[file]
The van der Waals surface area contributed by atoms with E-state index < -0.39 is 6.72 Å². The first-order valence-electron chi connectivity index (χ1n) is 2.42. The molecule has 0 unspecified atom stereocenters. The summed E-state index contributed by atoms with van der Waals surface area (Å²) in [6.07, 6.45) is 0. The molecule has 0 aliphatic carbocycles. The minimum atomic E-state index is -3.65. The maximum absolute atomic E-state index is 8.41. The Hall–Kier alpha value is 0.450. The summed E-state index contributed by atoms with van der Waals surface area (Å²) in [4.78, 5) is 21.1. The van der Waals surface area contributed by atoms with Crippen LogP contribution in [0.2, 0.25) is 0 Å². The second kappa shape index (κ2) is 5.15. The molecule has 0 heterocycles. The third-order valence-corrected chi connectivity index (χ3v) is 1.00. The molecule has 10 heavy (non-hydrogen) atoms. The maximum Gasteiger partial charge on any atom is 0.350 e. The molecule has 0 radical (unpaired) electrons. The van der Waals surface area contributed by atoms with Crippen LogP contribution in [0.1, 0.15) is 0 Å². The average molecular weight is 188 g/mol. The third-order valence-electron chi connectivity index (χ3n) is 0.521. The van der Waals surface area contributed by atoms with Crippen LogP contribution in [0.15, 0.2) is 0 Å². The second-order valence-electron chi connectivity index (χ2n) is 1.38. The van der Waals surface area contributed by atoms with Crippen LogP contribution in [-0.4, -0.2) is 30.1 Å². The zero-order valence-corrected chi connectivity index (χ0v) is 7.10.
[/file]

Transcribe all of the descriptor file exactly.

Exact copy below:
The van der Waals surface area contributed by atoms with E-state index < -0.39 is 6.72 Å². The first-order valence-electron chi connectivity index (χ1n) is 2.42. The molecule has 0 unspecified atom stereocenters. The summed E-state index contributed by atoms with van der Waals surface area (Å²) in [6.07, 6.45) is 0. The molecule has 0 aliphatic carbocycles. The minimum atomic E-state index is -3.65. The maximum absolute atomic E-state index is 8.41. The Hall–Kier alpha value is 0.450. The summed E-state index contributed by atoms with van der Waals surface area (Å²) in [4.78, 5) is 21.1. The van der Waals surface area contributed by atoms with Crippen LogP contribution in [0.2, 0.25) is 0 Å². The second kappa shape index (κ2) is 5.15. The molecule has 0 heterocycles. The third-order valence-corrected chi connectivity index (χ3v) is 1.00. The molecule has 10 heavy (non-hydrogen) atoms. The maximum Gasteiger partial charge on any atom is 0.350 e. The molecule has 0 radical (unpaired) electrons. The van der Waals surface area contributed by atoms with Crippen LogP contribution in [0.1, 0.15) is 0 Å². The average molecular weight is 188 g/mol. The third-order valence-electron chi connectivity index (χ3n) is 0.521. The van der Waals surface area contributed by atoms with Crippen LogP contribution in [0.15, 0.2) is 0 Å². The second-order valence-electron chi connectivity index (χ2n) is 1.38. The van der Waals surface area contributed by atoms with Crippen LogP contribution in [-0.4, -0.2) is 30.1 Å². The zero-order valence-corrected chi connectivity index (χ0v) is 7.10.